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  • Dec 28, 2014
  • Updated: 8:15am
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TV licence decision 'against Exco norms', says ex-minister Joseph Wong

Ex-minister says awarding only two free-to-air TV licences despite dissent of key members was at odds with council's convention of consensus

PUBLISHED : Monday, 11 November, 2013, 6:21am
UPDATED : Monday, 11 November, 2013, 10:07am

Exco should not have made the controversial decision to award only two free-to-air TV licences at its meeting on October 15 because three key members expressed dissent, a former minister said.

The decision was backed by six of the nine non-official Exco members present, according to sources familiar with the matter. And three of the top officials present played a passive role during the discussion, they said.

Joseph Wong Wing-ping, a former secretary for commerce, industry and technology, said: "It was not an ideal situation for the chief executive to decide to grant just two licences when three out of nine non-official members present expressed dissenting views.

"On paper, the chief executive is empowered to make the ruling on behalf of the Exco even if a significant number of members hold dissenting views. But it goes against the convention of the Exco, which emphasises consensus politics."

Five of the 14 non-official Exco members were absent for reasons including the avoidance of a potential conflict of interest.

Chief Secretary Carrie Lam Cheng Yuet-ngor, Financial Secretary John Tsang Chun-wah, Secretary for Justice Rimsky Yuen Kwok-keung, and Secretary for Commerce and Economic Development Greg So Kam-leung were the official members present. Regina Ip Lau Suk-yee, Cheng Yiu-tong and Cheung Chi-kong were among the six non-official councillors who favoured issuing two rather than three licences, thereby denying one to Ricky Wong Wai-kay's Hong Kong Television Network.

It is understood that Exco convenor Lam Woon-kwong, Fanny Law Fan Chiu-fun and Anna Wu Hung-yuk were in favour of issuing three licences.

Wong said Exco should have discussed the issue at a later date instead of making the announcement after the meeting.

"It was unimaginable for the Executive Council in the colonial era to make a decision which was not supported by then senior Exco member Chung Sze-yuen," he said, referring to Lam Woon-kwong's preference for awarding three licences.

Exco adopts the principle of collective responsibility and there is no formal vote. Councillors simply expressed their views to Chief Executive Leung Chun-ying before he ruled on behalf of the council.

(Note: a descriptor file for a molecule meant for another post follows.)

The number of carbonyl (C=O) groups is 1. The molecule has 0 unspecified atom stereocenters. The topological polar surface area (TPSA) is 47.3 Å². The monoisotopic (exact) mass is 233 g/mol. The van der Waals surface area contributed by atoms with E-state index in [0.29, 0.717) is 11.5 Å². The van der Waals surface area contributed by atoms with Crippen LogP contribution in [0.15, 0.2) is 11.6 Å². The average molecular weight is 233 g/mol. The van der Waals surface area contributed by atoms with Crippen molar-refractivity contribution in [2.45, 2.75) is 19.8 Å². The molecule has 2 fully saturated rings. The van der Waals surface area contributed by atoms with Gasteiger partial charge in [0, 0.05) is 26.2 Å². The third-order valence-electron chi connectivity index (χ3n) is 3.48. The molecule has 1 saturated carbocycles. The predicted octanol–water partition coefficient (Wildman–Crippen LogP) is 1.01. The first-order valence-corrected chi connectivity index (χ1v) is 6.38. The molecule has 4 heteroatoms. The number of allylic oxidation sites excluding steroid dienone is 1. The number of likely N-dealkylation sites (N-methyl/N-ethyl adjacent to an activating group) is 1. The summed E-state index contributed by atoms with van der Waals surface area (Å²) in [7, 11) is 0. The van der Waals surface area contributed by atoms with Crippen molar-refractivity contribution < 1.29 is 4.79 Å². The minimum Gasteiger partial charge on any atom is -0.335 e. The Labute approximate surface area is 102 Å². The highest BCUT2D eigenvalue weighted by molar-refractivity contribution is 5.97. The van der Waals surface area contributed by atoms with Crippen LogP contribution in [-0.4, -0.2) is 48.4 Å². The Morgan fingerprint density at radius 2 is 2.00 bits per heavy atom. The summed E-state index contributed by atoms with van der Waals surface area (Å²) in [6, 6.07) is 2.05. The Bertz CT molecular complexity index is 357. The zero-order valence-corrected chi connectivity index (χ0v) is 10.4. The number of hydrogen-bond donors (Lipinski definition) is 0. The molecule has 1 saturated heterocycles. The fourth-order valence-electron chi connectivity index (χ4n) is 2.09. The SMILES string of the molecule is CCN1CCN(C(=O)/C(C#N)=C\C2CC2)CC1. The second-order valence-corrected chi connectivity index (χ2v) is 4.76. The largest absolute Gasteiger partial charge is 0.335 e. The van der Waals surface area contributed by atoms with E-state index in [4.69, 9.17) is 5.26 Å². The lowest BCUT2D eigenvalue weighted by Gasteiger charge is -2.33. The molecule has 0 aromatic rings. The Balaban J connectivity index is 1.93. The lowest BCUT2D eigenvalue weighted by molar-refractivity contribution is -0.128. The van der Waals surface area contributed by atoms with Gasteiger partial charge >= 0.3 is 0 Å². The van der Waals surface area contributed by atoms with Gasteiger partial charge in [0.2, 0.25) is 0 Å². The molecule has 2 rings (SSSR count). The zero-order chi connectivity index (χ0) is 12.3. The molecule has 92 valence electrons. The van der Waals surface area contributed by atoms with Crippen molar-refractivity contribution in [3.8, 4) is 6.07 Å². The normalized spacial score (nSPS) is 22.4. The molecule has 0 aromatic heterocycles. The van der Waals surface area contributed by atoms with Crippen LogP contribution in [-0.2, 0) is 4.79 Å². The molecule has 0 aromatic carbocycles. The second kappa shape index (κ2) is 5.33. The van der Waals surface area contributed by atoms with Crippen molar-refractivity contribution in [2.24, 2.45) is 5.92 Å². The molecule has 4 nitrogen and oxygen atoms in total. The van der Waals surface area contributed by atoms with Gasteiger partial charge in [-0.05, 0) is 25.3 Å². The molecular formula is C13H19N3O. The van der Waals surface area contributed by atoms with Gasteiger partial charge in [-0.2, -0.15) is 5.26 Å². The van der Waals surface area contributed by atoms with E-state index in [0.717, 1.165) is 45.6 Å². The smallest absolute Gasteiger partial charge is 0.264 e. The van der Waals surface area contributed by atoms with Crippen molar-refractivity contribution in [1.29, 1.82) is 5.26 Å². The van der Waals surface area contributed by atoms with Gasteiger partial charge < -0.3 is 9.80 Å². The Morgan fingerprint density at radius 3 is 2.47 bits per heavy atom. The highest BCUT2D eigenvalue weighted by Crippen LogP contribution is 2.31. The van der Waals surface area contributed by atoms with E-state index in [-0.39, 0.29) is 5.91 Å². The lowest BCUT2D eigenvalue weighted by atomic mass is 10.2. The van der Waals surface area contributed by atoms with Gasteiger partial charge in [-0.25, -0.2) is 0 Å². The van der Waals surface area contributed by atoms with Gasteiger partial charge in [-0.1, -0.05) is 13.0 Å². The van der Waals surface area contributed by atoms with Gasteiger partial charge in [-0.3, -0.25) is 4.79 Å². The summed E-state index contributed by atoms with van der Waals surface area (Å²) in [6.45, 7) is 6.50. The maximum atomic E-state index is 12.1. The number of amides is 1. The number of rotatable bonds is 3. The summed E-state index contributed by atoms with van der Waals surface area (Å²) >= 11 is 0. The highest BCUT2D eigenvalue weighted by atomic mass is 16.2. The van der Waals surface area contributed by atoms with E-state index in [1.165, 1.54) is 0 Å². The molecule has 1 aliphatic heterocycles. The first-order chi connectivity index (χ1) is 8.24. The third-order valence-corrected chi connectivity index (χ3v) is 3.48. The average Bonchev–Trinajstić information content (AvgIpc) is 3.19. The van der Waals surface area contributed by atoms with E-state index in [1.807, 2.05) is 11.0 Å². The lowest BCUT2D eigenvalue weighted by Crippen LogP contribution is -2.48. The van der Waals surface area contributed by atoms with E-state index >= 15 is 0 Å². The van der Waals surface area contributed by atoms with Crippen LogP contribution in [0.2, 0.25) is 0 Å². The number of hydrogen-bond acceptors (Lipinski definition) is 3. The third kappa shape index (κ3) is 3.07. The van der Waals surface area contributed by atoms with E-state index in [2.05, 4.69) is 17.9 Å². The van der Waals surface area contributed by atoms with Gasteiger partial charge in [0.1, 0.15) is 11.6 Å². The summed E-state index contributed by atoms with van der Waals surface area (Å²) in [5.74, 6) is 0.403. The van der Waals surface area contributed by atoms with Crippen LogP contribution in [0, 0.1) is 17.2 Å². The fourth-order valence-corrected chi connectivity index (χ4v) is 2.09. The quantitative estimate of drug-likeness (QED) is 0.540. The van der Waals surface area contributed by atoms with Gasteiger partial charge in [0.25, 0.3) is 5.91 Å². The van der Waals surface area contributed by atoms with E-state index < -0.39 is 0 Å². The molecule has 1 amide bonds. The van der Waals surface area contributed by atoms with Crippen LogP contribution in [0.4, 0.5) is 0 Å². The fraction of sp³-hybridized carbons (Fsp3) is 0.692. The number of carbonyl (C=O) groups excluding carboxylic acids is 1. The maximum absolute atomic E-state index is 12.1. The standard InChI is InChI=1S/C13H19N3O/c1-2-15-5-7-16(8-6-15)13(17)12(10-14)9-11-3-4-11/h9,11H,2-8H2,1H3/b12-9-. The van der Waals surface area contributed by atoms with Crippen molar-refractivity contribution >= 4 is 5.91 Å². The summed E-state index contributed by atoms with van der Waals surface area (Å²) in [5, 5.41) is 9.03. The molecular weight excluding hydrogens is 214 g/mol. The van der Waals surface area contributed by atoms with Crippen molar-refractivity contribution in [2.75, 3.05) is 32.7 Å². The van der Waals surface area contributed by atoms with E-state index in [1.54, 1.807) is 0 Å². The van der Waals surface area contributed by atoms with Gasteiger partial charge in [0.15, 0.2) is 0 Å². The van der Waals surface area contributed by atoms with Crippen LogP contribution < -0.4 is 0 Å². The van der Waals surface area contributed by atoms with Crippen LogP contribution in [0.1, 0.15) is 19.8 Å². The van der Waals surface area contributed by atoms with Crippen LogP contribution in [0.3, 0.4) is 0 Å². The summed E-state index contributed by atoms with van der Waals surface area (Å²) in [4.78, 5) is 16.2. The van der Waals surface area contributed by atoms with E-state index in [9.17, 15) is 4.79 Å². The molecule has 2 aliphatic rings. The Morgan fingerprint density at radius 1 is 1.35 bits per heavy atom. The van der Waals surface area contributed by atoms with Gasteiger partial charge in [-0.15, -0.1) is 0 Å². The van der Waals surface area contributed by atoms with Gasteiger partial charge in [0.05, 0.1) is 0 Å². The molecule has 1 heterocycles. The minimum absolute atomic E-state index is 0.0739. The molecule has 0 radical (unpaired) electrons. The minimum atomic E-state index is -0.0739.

One of the sources said: "The chief secretary, financial secretary and justice secretary were passive during the discussion. They seldom expressed their views though they followed the mainstream view [to grant two licences] eventually."

Joseph Wong said it was not surprising that the three top ministers kept a low profile during Exco's deliberations, as they should have fully expressed their views at earlier meetings of the policy committee, which comprises all principal officials and which formulates and prioritises policies.

Another source said the discussion paper submitted by the Commerce and Economic Development Bureau for Exco's discussion did not propose awarding two licences.

Exco's decision also deviated from the Broadcasting Authority's recommendation in 2011 that all three licences be granted.

Video: Thousands of HKTV supporters gather again at government HQ to protests against decision to deny channel a licence


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Article 56
The Executive Council of the Hong Kong Special Administrative Region shall be presided over by the Chief Executive.
Except for the appointment, removal and disciplining of officials and the adoption of measures in emergencies, the Chief Executive shall consult the Executive Council before making important policy decisions, introducing bills to the Legislative Council, making subordinate legislation, or dissolving the Legislative Council.
If the Chief Executive does not accept a majority opinion of the Executive Council, he or she shall put the specific reasons on record.
John Adams
"On paper, the chief executive is empowered to make the ruling on behalf of the Exco even if a significant number of members hold dissenting views. But it goes against the convention of the Exco, which emphasises consensus politics."
This has all the signs of the Article 23 uproar. Then it was not so much a bad law as bad law-making : Regina Yip and Tung Chee-Wah high- mindly thinking they could stuff Art 23 down our throats.
Now it's not so much a bad decision as bad decision-making.
Apparently Regina Yip supported CY in this stubborn decision to issue only two licences.
If Machiavelli was alive today he would ask whether Me Yip did this deliberately to bring down CY, as she did Tung Chee-Wah


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